Whereas the five principals signed the main agreement, there was a separate one between Mr Odinga and Mr Musyoka on him accepting to be the running mate, creating further disaffection among those who were left out.

Null and void

Makueni Governor Kivutha Kibwana was one of the witnesses to the deal that would have seen the former Prime Minister back the Wiper leader for president next year. But the ongoing dissolution of Nasa makes that water under the bridge, even though ODM had all along maintained that the pact became null and void the moment they failed to clinch the presidency.

For a house whose foundation was already wobbling, the mock swearing in of Mr Odinga as the “Ppeople’s President” on January 30, 2018, and the subsequent Handshake with President Uhuru Kenyatta did it in.

Days before the truce, there had been reports of the other principals joining forces with the President to isolate Mr Odinga, so the move by the Orange party leader to join ranks with the Head of State is said to have been meant to out-manoeuvre them. The level of mistrust had hit the roof.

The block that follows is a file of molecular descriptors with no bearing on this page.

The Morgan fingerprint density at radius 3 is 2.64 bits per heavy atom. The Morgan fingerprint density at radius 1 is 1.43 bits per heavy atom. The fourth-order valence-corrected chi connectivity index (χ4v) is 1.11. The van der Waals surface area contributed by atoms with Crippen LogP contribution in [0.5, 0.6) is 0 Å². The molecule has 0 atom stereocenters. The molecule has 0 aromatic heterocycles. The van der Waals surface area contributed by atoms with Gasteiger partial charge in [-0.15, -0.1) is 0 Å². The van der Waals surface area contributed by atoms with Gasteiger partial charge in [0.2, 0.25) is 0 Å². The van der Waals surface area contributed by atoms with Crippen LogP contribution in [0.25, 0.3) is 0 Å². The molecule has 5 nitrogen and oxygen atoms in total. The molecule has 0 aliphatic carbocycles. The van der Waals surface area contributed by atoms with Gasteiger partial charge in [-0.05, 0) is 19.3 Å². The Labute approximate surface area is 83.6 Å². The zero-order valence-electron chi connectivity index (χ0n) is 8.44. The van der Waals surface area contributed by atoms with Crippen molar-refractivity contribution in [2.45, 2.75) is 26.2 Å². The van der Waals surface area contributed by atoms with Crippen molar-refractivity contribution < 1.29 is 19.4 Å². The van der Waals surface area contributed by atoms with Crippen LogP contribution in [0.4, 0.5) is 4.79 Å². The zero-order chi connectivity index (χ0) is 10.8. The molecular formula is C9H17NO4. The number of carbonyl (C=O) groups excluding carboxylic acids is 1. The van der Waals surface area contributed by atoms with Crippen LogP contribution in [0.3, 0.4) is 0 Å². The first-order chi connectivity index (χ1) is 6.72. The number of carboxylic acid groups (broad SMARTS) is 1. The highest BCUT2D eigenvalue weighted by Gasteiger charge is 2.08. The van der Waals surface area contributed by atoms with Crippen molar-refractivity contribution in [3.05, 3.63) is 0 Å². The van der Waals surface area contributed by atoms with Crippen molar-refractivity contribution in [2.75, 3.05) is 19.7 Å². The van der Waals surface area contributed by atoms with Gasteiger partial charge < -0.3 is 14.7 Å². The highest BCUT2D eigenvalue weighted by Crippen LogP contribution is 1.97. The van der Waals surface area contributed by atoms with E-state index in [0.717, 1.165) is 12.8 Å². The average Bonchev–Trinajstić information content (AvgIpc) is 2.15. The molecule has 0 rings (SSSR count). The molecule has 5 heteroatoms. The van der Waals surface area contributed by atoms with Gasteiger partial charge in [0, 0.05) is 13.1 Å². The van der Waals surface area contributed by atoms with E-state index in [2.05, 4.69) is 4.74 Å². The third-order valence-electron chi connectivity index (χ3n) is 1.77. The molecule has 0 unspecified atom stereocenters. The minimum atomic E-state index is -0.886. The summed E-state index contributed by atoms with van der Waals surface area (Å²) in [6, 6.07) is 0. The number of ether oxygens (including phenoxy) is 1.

“The mistrust in the coalition started when we were going to swear in Raila Odinga,” ODM secretary-general Edwin Sifuna told the Sunday Nation.

Conflicting versions of why the other principals never attended the Uhuru park event was another problem. Mr Odinga holds that they kept off for fear of government clamp down while they insist they were kept in the dark. They also accuse Mr Odinga of staying out of the presidential re-run following the voiding of President Kenyatta’s win by the Supreme Court without consulting them. These and others make the Nasa highway one that was paved with time bombs.

Opposition coalition

Dr Tom Wolf, a public opinion pollster, once called such wrangling within coalitions that are not in government, the curse of the opposition coalition.

“The challenge the opposition everywhere has is that they do not have access to state resources and that way, it is difficult to keep your troops in order and happy,” he said.

To many observers, the purpose of Nasa was to win the 2017 presidential election. The moment that goal was not achieved, it was just a matter of time before the principals parted ways.

Makueni Senator and Wiper deputy chairman Mutula Kilonzo Jnr says by design, Nasa was not going to achieve much.

“By the virtue of having produced the candidate, ODM was invariably going to end up with more seats in Parliament, but the plan did not take care of intra-party competition. In the end, they started seeing themselves as having a bigger stake yet all these should have been looked at as part of the joint effort,” he argues.

The senator says not even being the coalition in power would have cured the kind of mistrust they have had among themselves.